There’s an unemployed man in your congregation. After searching for months for a job, he’s finally gotten a position on a landscaping crew. On Sunday, before the close of the worship service, a leader calls the man up to the platform. He tells the congregation about the member’s new vocation and then invites others up to the platform to place their hands on him. Together the church prays and ordains him for his new work, asking God to make him an instrument of his beauty and care for creation, and praying that he would bring pleasure to God and goodness to others through his labor. How would your church be different if this sort of scene was a regular occurrence? For landscapers? For business people? For students going back to school? For moms volunteering in the community? For financial planners? For nurses? For police officers? Consider this remark from Dallas Willard:
“There truly is no division between sacred and secular except what we have created. And that is why the division of the legitimate roles and functions of human life into the sacred and secular does incalculable damage to our individual lives and the cause of Christ. Holy people must stop going into ‘church work’ as their natural course of action and take up holy orders in farming, industry, law, education, banking, and journalism with the same zeal previously given to evangelism or to pastoral and missionary work.”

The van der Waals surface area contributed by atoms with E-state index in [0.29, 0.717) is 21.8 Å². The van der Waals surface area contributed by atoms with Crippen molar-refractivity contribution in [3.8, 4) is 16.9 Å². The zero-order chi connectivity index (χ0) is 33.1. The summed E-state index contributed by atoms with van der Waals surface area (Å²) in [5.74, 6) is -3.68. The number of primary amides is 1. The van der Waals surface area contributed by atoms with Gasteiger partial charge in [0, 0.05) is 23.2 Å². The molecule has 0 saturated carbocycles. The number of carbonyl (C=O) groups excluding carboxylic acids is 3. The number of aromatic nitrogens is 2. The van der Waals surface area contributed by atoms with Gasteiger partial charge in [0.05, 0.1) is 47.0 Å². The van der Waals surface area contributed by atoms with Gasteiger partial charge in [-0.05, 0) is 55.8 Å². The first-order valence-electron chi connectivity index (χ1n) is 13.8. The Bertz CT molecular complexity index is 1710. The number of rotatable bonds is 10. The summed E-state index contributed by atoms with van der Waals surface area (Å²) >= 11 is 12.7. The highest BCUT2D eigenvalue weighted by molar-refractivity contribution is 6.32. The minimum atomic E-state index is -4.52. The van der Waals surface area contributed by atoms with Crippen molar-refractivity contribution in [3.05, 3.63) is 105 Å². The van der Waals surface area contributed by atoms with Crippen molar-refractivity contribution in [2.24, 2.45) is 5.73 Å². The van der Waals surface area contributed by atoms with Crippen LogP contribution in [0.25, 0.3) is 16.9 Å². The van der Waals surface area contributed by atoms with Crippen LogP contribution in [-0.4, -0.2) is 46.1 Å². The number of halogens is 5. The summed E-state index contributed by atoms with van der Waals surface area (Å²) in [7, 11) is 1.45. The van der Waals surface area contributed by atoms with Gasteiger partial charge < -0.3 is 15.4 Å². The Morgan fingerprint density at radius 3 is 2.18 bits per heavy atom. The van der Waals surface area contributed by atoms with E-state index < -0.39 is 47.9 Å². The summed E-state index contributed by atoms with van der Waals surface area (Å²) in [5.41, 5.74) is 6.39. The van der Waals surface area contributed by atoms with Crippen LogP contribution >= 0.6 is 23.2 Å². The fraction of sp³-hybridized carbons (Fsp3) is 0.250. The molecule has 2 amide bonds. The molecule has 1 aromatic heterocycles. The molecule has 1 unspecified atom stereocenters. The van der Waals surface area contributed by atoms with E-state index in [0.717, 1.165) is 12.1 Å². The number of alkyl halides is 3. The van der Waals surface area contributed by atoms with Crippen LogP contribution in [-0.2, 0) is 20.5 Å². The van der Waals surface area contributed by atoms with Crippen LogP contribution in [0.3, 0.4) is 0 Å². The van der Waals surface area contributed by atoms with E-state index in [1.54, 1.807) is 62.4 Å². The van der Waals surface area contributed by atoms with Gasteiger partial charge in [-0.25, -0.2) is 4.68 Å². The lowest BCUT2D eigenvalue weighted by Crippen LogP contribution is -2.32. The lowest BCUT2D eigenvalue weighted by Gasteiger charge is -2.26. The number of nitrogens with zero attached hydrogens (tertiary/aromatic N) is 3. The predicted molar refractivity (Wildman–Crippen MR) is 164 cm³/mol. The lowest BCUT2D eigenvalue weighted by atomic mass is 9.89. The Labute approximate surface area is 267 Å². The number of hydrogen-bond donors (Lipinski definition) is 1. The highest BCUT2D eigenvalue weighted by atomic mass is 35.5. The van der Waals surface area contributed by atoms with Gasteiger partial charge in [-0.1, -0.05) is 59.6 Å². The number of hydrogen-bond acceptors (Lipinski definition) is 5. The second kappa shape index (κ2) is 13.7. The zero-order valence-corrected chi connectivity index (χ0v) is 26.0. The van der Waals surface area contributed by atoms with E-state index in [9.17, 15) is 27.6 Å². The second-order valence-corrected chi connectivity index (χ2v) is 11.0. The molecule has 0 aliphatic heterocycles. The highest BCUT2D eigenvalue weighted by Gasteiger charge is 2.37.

I don’t think Willard is devaluing missionaries or evangelism. Rather he’s affirming that the scope of God’s mission in the world may be far larger than our church tradition often recognizes. Here’s another bit from Os Guinness describing the origins of our misunderstanding about calling:
The truth of calling means that for followers of Christ, “everyone, everywhere, and in everything” lives the whole of life as a response to God’s call. Yet, this holistic character of calling has often been distorted to become a form of dualism that elevates the spiritual at the expense of the secular. This distortion may be called the “Catholic Distortion” because it rose in the Catholic era and is the majority position in the Catholic tradition. Protestants, however, cannot afford to be smug. For one thing, countless Protestants have succumbed to the Catholic distortion as Wilberforce nearly did. Ponder for example, the fallacy of the contemporary Protestant term “full-time Christian service” – as if those not working for churches or Christian organizations are only part-time in the service of Christ. For another thing, Protestant confusion about calling has led to a “Protestant distortion” that is even worse. This is a form of dualism in a secular direction that not only elevates the secular at the expense of the spiritual, but also cuts it off from the spiritual altogether.
“Everyone, everywhere, and in everything.” What a beautiful way of understanding the scope of our mission. And it seems wonderfully congruent with the mission statement painted at the front of my church’s sanctuary: “Forming a people through Christ to glorify him everywhere.” I’m becoming more convinced that if we are to seek this purpose we’re going to have to address our implicit and false dualisms (sacred v. secular, clergy v. laity) head on.